Along with the indigo and rose madder dyed yarn, I added other colors of tapestry wool. I chose a piece of dark upholstery fabric for the background, figuring that little bits of fabric would be visible around the stitches and a dark color would show off the colors better than a light fabric. The black and dark red pattern would add a richness and I could draw the rug’s patterns with white chalk, which would fade away with handling. 

I honestly don’t know what one would call this kind of embroidery. It’s just a lot of seed stitches crammed together, making a stipple effect. I wanted to give the impression of a woven rug, without actually using a grid format. Perfectly straight lines would look odd when everything else in the book is a bit wobbly.

This was the perfect project to work on in winter, staying warm in front of the wood stove.

As you can see, I don’t use an embroidery hoop. I usually work with fabric pieces that are too small or thick (like felt) to fit in a hoop, so I don’t even think about using one. I also prefer working with a pliable piece instead of a taught drum. That way you can make the needle go in and out in one stitch, instead of separate down and up moves.

It’s hard to estimate how long it took to stitch the rug, because I worked on it off and on for a month or so, between filming sessions, in waiting rooms and sitting in the passenger seat while traveling. It was closest to filling in a coloring book that I’ve experienced since childhood, but there were times when I couldn’t just follow the pattern and had to adjust the design to fit into the page dimensions.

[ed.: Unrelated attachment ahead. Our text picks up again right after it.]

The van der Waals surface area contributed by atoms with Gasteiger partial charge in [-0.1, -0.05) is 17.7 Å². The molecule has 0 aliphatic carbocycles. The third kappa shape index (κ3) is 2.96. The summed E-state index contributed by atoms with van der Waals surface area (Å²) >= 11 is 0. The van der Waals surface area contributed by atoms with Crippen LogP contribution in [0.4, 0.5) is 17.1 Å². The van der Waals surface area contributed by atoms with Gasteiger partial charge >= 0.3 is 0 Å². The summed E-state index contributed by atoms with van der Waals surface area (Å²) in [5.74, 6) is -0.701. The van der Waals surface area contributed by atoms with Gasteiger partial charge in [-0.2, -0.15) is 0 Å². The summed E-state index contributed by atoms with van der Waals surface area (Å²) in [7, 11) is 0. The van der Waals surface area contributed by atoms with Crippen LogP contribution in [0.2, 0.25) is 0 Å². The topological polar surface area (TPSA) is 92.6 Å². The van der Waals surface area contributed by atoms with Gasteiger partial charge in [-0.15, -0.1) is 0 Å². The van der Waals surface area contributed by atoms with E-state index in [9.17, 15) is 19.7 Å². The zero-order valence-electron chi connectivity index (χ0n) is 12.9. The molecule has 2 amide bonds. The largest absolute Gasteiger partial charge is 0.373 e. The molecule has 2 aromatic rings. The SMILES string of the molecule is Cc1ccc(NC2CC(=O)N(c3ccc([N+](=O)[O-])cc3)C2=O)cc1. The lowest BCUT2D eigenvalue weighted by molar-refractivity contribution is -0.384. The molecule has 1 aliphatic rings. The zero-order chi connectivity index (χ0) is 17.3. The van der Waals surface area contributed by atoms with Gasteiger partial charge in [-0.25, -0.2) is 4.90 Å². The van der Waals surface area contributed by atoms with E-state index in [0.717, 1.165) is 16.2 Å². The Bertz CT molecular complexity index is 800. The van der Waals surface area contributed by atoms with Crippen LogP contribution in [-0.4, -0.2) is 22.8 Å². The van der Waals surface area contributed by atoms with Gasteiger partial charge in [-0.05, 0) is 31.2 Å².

I love how the unevenly dyed yarn gives a variegated appearance, like you see in authentic rugs.

The best part is the texture of the closely stitched surface, which feels like a real woven carpet. The process of making it was soothing and calming, for sure.

It’s important to keep in mind that this rug is part of an illustration that will have characters and bedding on top of it. Yes, it can be valued alone, as a textile, but that’s not sufficient enough for me. My hunger for a narrative compels me to add other elements. I liken it to the difference between a garment draped on a hanger and that same piece of clothing worn on a person who is alive in the world.

Here, you can see the 3/4 page layout inside the frame. The vertical green wire indicates where the gutter, or page fold will be located. And the two blank areas are sleeping spots for the children, who will be the subject of Part 2.

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In the Heart

detail from page 16, “In the Heart”